Dismiss Notice
Join Physics Forums Today!
The friendliest, high quality science and math community on the planet! Everyone who loves science is here!

Homework Help: A Probability Problem Involving 6 Random Variables

  1. May 11, 2008 #1
    The problem statement, all variables and given/known data
    Let [itex]X_1, \ldots, X_6[/itex] be a sequence of independent and identically distributed continuous random variables. Find

    (a) [itex]P\{X_6 > X_1 \, | \, X_1= \max(X_1, \ldots, X_5)\}[/itex]
    (b) [itex]P\{X_6 > X_2 \, | \, X_1 = \max(X_1, \ldots, X_5)\}[/itex]

    The attempt at a solution
    (a) is the probability that [itex]X_6 = \max(X_1, \ldots, X_6)[/itex] right? How would I determine this probability? In (b), the event [itex]X_6 > X_2[/itex] is independent of [itex]X_1 = \max(X_1, \ldots, X_5)[/itex] right? If it is, the probability is:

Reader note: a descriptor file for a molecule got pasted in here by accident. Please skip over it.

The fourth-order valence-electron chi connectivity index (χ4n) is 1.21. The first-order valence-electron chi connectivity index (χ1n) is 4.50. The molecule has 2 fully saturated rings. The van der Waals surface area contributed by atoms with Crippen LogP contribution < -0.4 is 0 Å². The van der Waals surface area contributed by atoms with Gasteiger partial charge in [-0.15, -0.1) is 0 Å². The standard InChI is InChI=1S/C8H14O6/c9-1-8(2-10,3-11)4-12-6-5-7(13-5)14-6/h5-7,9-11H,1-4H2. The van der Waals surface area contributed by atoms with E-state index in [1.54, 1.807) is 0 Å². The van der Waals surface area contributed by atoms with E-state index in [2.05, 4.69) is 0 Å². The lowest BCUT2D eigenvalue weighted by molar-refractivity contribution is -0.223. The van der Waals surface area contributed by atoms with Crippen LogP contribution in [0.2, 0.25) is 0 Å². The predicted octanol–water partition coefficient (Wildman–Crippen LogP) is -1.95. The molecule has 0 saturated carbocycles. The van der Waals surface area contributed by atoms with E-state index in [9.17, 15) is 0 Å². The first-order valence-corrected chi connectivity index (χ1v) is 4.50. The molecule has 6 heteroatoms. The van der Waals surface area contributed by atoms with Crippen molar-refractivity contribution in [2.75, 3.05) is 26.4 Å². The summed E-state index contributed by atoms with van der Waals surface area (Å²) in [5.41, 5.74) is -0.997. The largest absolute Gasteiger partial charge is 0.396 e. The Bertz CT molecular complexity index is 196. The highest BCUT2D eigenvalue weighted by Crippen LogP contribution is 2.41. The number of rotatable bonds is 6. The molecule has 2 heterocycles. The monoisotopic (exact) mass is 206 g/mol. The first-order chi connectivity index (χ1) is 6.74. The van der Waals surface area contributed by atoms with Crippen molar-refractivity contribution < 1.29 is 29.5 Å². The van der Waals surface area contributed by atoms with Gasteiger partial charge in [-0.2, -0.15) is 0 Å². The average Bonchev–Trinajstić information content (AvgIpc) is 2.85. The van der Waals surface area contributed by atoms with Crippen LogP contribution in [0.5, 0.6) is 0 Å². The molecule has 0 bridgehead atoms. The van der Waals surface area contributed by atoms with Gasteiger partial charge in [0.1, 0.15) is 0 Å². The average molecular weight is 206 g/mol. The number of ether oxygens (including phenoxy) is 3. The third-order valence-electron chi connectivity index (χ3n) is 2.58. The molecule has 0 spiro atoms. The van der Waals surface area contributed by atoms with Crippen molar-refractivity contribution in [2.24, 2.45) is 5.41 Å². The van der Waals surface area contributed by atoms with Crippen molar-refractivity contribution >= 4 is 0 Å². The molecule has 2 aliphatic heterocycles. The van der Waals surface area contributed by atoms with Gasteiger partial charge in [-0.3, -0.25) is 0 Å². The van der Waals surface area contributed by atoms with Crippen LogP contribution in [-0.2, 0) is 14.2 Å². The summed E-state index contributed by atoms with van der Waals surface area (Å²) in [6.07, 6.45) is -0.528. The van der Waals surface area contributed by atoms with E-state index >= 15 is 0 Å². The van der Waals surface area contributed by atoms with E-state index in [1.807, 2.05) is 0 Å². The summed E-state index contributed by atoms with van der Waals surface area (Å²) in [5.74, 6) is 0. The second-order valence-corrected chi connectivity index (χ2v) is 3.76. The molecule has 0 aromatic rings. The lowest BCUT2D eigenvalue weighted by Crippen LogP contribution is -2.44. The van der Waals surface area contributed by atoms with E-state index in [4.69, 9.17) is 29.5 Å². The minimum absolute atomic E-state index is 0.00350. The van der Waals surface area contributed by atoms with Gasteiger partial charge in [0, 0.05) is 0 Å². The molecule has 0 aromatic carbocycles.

[tex]\int_{-\infty}^{\infty} \int_{x_1}^{\infty} f(x_6, x_1), \, dx_6 \, dx_1[/itex]

    where [itex]f(x_6, x_1) = f(x_6)f(x_1)[/itex] since the random variables are independent. Right?
  2. jcsd
  3. May 12, 2008 #2
    I screwed up. [itex]x_1[/itex] should be [itex]x_2[/itex] in the above.
Share this great discussion with others via Reddit, Google+, Twitter, or Facebook